He wanted nothing more than to play. But, in pushing himself to do so, he ended up aggravating his back further.
“I came back too early,” he says. “I probably didn’t let it heal fully enough.”
He declared for the NBA draft, as was his original plan. He flew to Chicago for predraft workouts. “I was just dealing with a lot of pain,” he says. “We were trying to mask it.”
He managed to play well enough to impress a few teams. His agent, Mark Bartelstein of Priority Sports & Entertainment, organized a private workout for him in front of 10 teams.
But the day before the workout, Porter Jr. woke up to the same agonizing pain that he had felt in college, when the pain traveled from his back down his leg. “Now I’m terrified again,” Porter Jr. says.
Bartelstein had to cancel the workout. There were many rumors flying around about Porter Jr.’s condition, so Bartelstein invited all the teams to fly in their medical personnel to evaluate his client in person. It was a surreal scene, Porter Jr. again lying on a table, a horde of doctors evaluating him as he waited to learn his fate.
There were a variety of opinions among the doctors, including about whether Porter Jr. would be able to compete at an NBA level. There were concerns about whether he’d ever play again and, if he did, how long he might last.
“A lot of teams were very much scared away,” Bartelstein says.
It was mind-blowing for Porter Jr. to even contemplate. In a matter of months, he went from the projected no. 1 pick to a total question mark. “There were a lot of teams that just would not touch him,” Bartelstein says. “I was told by a number of teams, ‘He won’t play in the NBA.’”
Porter Jr. was fearful, lying in his bed in the coming weeks, unable to move because he was in so much pain. His sisters would bring him ice, comforting him.
Porter Jr. breathed a sigh of relief when the Nuggets eventually selected him with the 14th overall pick. “Tim Connelly [former Denver president of basketball operations] and the Nuggets were willing to take a chance on me,” Porter Jr. says.
Soon thereafter, around July 2018, it was determined that Porter Jr. would require a second back surgery. It was difficult for Porter Jr. to miss his rookie campaign while recovering from the procedure. He diligently followed his rehab plan, motivated to come back stronger. He returned to play the following season, in 2019-20, but he only played about 16 minutes a game.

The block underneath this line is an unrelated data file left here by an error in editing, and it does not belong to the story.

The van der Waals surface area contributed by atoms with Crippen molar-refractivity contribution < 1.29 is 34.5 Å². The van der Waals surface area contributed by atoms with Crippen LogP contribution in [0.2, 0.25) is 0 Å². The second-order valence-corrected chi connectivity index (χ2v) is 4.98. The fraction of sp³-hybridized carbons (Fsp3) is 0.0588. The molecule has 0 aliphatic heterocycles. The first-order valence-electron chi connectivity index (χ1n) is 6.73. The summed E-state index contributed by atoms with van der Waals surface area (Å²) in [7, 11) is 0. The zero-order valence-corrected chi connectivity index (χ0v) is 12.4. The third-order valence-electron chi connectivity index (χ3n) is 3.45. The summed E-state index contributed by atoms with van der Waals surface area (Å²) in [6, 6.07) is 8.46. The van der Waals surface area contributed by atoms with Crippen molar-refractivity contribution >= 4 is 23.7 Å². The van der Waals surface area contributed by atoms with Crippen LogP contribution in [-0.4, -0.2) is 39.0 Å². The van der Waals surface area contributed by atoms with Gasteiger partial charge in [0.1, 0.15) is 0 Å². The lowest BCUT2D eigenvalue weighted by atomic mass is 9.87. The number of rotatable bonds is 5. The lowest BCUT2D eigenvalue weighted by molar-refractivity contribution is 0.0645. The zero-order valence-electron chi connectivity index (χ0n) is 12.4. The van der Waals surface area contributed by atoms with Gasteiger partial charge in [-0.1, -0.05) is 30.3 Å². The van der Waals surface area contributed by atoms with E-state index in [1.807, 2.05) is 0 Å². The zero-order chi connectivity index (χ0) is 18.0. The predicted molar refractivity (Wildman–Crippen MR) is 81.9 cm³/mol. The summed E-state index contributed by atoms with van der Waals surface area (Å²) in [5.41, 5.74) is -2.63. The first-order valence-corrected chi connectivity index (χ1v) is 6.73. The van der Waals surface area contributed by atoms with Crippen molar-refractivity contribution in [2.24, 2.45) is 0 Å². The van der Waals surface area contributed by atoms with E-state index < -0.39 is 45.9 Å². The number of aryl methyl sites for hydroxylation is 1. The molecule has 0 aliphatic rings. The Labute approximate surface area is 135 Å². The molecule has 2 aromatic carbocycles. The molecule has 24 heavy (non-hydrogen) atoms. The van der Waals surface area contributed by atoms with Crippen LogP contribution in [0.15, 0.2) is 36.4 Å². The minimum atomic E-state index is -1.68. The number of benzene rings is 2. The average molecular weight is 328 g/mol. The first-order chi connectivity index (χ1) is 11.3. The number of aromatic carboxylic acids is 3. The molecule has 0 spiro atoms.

He kept working. He was able to rehab more during the season break before the 2020 bubble. He was one of the first Nuggets to arrive in Florida. And because some of the starters arrived later than him, he jumped into the starting lineup, which he says likely wouldn’t have happened if everyone had arrived at the same time.
Porter Jr. didn’t disappoint in the chance opportunity, exploding for a career-high 37 points in an overtime win against the Thunder in his third start, largely seen as his breakout game. He also helped Denver rally from a 3-1 playoff deficit twice that postseason, against the Jazz and the Clippers. He earned second-team All-Bubble honors.
He continued to shine in 2020-21, averaging 19 points while shooting 44.5 percent from beyond the arc, culminating in a max contract. Finally, it seemed like things were brightening. He felt the worst was behind him. The surgeries, the setbacks, the doubts.
And then, nine games into 2021-22, that gnawing, traveling pain returned.
He remembered tweaking his back in the offseason, but it didn’t feel significant until it worsened in the coming months. One play, running the fast break with a wide-open layup in front of him, he tried to jump off his left leg, but he was unable to accelerate up due to his pinched nerve, and he blew the layup. Critics mocked him relentlessly on social media, though it was clear Porter Jr. could barely walk.
It bothered him when strangers criticized him after completing his third surgery later that year, as if he wasn’t doing everything humanly possible to heal, starting from ground zero yet again: “They would dog me, like, ‘This dude can’t do this. This dude can’t do this.’ I’m like, ‘You don’t even realize what it took to even try to attempt to play.’”